Tuesday, January 15, 2019

Big Kids Storytime: Winter Bears

Big Kids Storytime: Winter Bears

It's finally cold enough for wintery storytimes here! Here's what we were up to this week:

Bread and Butter
(quiet and loud today)

Letter of the Week: V
(we came up with violin, volcano, vroom, and velociraptor)

William's Winter Nap by Linda Ashman

40 Years On An Iceberg
(I learned this song decades ago in Girl Scouts and it was still a huge hit! The closest version I found is from the Girl Scouts of Southern Nevada)

Polar Bear's Underwear by Tupera Tupera

Storytime Challenge
Today's challenge was all about visual discrimination and we did fantastically! We tried to find out which snowflakes were the same and which were different using this printable from Teachers Pay Teachers. 

Thursday, January 10, 2019

What I Read This Week 1/11/2019

I read 3 new (or pretty new) early readers this week that I really enjoyed. None have official Guided Reading levels yet, but all are relatively low level with lots of colorful illustrations-

Float, Flutter by Marilyn Singer
Illustrated by Kathryn Durst
(January 1, 2019)

Party Pigs! by Eric Seltzer
Illustrated by Tom Disbury
(January 1, 2019)

Space Cows by Eric Seltzer
Illustrated by Tom Disbury
(August 28, 2018)

Some more fun ones:

Otter series by Sam Garton

The Adventures of Otto series by David Milgrim

Chicken series by Adam Lehrhaupt
Illustrated by Shahar Kober
*slightly higher level, but still simple and fun

Sunday, January 6, 2019

Little Scientists: Dinovember

Little Scientists take on dinosaurs! This was one of my favorite Little Scientists sessions of the year. As usual, we started with a story (Dinosaur Bones by Bob Barner) and then broke out into stations. Here's what we were up to:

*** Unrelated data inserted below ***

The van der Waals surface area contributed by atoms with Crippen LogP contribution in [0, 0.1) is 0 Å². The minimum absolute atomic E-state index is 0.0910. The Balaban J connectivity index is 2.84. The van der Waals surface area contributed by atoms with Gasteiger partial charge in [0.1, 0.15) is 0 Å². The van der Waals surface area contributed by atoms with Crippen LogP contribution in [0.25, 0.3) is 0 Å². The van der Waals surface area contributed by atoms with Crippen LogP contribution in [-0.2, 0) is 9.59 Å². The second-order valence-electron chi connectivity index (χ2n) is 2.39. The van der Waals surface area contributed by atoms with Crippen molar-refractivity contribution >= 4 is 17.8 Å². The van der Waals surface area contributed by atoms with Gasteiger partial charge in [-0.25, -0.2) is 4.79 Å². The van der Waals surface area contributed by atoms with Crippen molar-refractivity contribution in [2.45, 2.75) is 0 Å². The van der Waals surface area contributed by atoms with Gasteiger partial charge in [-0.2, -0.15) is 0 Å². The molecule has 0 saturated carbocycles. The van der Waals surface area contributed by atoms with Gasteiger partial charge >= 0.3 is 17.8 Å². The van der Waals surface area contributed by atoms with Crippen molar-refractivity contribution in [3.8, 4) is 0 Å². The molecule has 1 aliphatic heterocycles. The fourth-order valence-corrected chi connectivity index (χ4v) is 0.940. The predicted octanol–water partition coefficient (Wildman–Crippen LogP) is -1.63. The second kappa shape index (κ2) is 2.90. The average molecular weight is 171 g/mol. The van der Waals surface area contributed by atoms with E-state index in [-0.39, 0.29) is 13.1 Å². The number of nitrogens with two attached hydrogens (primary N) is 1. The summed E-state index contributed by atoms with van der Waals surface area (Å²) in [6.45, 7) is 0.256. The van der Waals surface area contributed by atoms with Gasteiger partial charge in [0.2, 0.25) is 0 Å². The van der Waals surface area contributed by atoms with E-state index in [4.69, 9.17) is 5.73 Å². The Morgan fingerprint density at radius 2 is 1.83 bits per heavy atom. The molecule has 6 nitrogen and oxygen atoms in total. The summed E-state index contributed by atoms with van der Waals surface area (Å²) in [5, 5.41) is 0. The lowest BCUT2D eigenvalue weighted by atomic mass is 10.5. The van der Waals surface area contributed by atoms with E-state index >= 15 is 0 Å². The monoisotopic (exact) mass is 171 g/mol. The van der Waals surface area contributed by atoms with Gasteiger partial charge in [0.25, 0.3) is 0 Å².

We used our math cubes to measure how tall or long pictures of dinosaurs were and then assigned some superlatives like shortest or longest.

I like using tangrams when I can- they're great for practicing fine motor skills and visual discrimination.

We also worked on estimating skills by guessing how many people could fit inside a triceratops footprint and how many steps it would take to walk from a triceratops nose to tail. (I found the printable footprint here)

We practiced our field work with shovels and then brushes to find different types of dinosaur toys.

I usually have a one-t-one correspondence activity, since it is such an important skill for future math & science success. This one matched dinosaurs with a digit to eggs with a number of dots.

Visual discrimination is also an important skill for scientists and puzzles are a great way to practice that. Each puzzle only having 2 pieces makes it easier for toddlers and preschoolers.

Having a physical activity seemed like a good idea for when the weather is so yucky. Moving around like dinosaurs fit our theme and got some energy out! I used a prize wheel from our summer reading club and added tasks like "roar like an ankylosaur" and "jump like a triceratops".

Our take-home experiment today was making your own fossils. Each scientist got air dry clay, two dinosaur figurines, and instructions on how to make their own fossils. I made sure everyone got two different figurines so the scientists could observe the differences between the fossils they made.

Picture Book Book List: Math

Using math in storytime always seemed intimidating to me until I attended a STEAM programming seminar. One of the presenters spoke about in...